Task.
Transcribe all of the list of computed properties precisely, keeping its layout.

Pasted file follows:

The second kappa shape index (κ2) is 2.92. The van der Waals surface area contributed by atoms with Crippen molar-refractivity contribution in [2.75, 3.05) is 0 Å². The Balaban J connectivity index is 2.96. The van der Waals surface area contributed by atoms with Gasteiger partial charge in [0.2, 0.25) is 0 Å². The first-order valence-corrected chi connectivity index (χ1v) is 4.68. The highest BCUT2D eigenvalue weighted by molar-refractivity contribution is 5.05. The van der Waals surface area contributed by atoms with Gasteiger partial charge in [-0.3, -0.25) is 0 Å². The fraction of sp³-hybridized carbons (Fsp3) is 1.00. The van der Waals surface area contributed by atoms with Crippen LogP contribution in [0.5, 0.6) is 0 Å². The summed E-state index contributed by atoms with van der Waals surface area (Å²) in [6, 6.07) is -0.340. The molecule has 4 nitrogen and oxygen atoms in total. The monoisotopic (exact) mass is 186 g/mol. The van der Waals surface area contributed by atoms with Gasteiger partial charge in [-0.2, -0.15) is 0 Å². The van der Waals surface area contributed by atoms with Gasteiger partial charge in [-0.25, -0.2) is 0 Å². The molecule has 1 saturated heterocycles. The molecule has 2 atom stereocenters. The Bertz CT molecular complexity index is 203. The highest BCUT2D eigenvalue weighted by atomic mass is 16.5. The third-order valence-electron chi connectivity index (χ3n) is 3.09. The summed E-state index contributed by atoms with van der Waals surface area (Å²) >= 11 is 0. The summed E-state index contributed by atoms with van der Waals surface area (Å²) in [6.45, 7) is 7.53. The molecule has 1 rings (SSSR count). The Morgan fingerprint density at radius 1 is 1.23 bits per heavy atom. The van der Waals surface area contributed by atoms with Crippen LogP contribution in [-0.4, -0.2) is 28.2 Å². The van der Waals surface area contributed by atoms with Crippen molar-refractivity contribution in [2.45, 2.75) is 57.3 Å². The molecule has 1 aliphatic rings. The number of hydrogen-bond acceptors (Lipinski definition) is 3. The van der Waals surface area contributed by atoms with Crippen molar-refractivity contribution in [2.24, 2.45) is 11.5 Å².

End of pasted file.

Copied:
The second kappa shape index (κ2) is 2.92. The van der Waals surface area contributed by atoms with Crippen molar-refractivity contribution in [2.75, 3.05) is 0 Å². The Balaban J connectivity index is 2.96. The van der Waals surface area contributed by atoms with Gasteiger partial charge in [0.2, 0.25) is 0 Å². The first-order valence-corrected chi connectivity index (χ1v) is 4.68. The highest BCUT2D eigenvalue weighted by molar-refractivity contribution is 5.05. The van der Waals surface area contributed by atoms with Gasteiger partial charge in [-0.3, -0.25) is 0 Å². The fraction of sp³-hybridized carbons (Fsp3) is 1.00. The van der Waals surface area contributed by atoms with Crippen LogP contribution in [0.5, 0.6) is 0 Å². The summed E-state index contributed by atoms with van der Waals surface area (Å²) in [6, 6.07) is -0.340. The molecule has 4 nitrogen and oxygen atoms in total. The monoisotopic (exact) mass is 186 g/mol. The van der Waals surface area contributed by atoms with Gasteiger partial charge in [-0.2, -0.15) is 0 Å². The van der Waals surface area contributed by atoms with Gasteiger partial charge in [-0.25, -0.2) is 0 Å². The molecule has 1 saturated heterocycles. The molecule has 2 atom stereocenters. The Bertz CT molecular complexity index is 203. The highest BCUT2D eigenvalue weighted by atomic mass is 16.5. The third-order valence-electron chi connectivity index (χ3n) is 3.09. The summed E-state index contributed by atoms with van der Waals surface area (Å²) >= 11 is 0. The summed E-state index contributed by atoms with van der Waals surface area (Å²) in [6.45, 7) is 7.53. The molecule has 1 rings (SSSR count). The Morgan fingerprint density at radius 1 is 1.23 bits per heavy atom. The van der Waals surface area contributed by atoms with Crippen LogP contribution in [-0.4, -0.2) is 28.2 Å². The van der Waals surface area contributed by atoms with Crippen molar-refractivity contribution in [2.45, 2.75) is 57.3 Å². The molecule has 1 aliphatic rings. The number of hydrogen-bond acceptors (Lipinski definition) is 3. The van der Waals surface area contributed by atoms with Crippen molar-refractivity contribution in [2.24, 2.45) is 11.5 Å².